2. Outline. After you’ve narrowed your brainstorming down to a clear and simple premise, begin to outline the film idea. Like feature films, short scripts have a beginning, middle, and end. During the outline phase, your goal is to map out the overall structure of the film, so it’s okay to not know what will happen at every moment. However, some writers find it helpful to know every scene or beat in a film before they start to write it. A beat sheet is a helpful companion to the outlining process. (Learn how to create a beat sheet here.)
  3. Write your first draft. Now that you know the shape of your story, start writing the first draft of your short film script. Short films follow the exact same screenplay structure as feature films do—think of them as short screenplays. A good rule of thumb when writing the script for a short film is to “enter late, and get out early”—in other words, enter each scene as late in the action as you possibly can, and get out as soon you character has gotten what they needed in the scene. You only have so many pages to tell your story: don’t waste time on moments, exchanges, or backstory that isn’t absolutely necessary.
  4. Rewrite the script. There’s a common phrase among writers that “writing is rewriting,” and screenwriting is no exception. Once you have a first draft on the page, give the script to friends or mentors for notes. When you go back to write the second draft, you mind find that you need to restart the process and create a new outline. Once your story is solid, you might only rewrite the script to finesse a scene or refine dialogue.

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3 Tips for Writing a Great Short Film

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In her first-ever online class, Jodie Foster teaches you how to bring stories from page to screen with emotion and confidence.

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While writing a short film may sound straightforward, fitting a complete story into ten or twenty minutes of screen time can be challenging. Here are some tips to help you write a short film successfully.

  1. Focus on a simple premise. A compelling story is at the heart of any short film, but the best short films have a clear, concise, and often very simple premise, which is necessary if you only have minutes to tell your entire story. If possible, give your main character a very specific goal or a short time frame to reach it. For instance, many successful short films are based on a simple premise such as two friends on a bike ride, a woman trying to make a new friend, or a grieving son delivering a eulogy.
  2. Be economical with characters and backstory. Short films don’t have the time to mine through or introduce tons of character backstory. How much information do we actually need about the hero to get on board with their journey? Is it important to know they have an ex-husband? Or is that adding unnecessary detail? As for supporting characters, dual protagonists, or small speaking parts: only write as many characters as is necessary. Is your character being chased by bad guys, or can he be chased by a single bad guy? Ask yourself: if I lose this character, will my main character still achieve their goal? If the answer is “yes,” consider leaving them out of the story.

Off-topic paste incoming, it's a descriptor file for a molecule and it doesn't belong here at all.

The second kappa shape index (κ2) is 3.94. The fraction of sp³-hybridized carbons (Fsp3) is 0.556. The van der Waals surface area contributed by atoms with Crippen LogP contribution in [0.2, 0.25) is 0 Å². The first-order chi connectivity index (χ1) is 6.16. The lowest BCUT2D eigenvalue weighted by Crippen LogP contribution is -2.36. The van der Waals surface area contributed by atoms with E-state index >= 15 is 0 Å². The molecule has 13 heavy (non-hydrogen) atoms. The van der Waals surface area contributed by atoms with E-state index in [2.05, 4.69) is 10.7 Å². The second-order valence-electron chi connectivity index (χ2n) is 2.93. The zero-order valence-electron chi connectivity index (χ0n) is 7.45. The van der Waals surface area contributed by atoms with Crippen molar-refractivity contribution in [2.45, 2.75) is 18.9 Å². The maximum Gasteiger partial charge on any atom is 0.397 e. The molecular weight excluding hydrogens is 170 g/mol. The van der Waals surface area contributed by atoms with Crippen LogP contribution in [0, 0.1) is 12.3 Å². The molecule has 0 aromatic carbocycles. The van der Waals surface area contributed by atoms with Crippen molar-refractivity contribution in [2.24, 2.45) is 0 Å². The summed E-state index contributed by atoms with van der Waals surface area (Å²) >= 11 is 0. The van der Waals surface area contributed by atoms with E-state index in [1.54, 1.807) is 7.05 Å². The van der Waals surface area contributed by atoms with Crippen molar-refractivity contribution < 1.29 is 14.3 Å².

3. Keep locations to a minimum. Some of the best short films take place in one room or one location. This is helpful not only in focusing your story, but also in keeping your budget down—a crucial factor if you intend to shoot the film yourself. One example of an award-winning short set in a single location is “Sam Did It,” a 10-minute story that takes place entirely in a morgue operating room. A helpful exercise while you’re brainstorming your short film is to come up with a premise and a single location and ask yourself: “Can I tell this entire story without leaving this location?”

Want to Become a Better Filmmaker?

Whether you’re an aspiring blockbuster director or have dreams of changing the world with your independent film, navigating the world of scripts and screenplays can be daunting. No one knows this better than Jodie Foster. In Jodie Foster’s MasterClass on filmmaking, the two-time Oscar-winner talks about her experience on both sides of the camera and reveals insights into every step of the filmmaking process, from storyboarding to casting and camera coverage.

Want to become a better filmmaker? The MasterClass All-Access Pass provides exclusive video lessons from master filmmakers, including Jodie Foster, Judd Apatow, Martin Scorcese, David Lynch, Spike Lee, and more.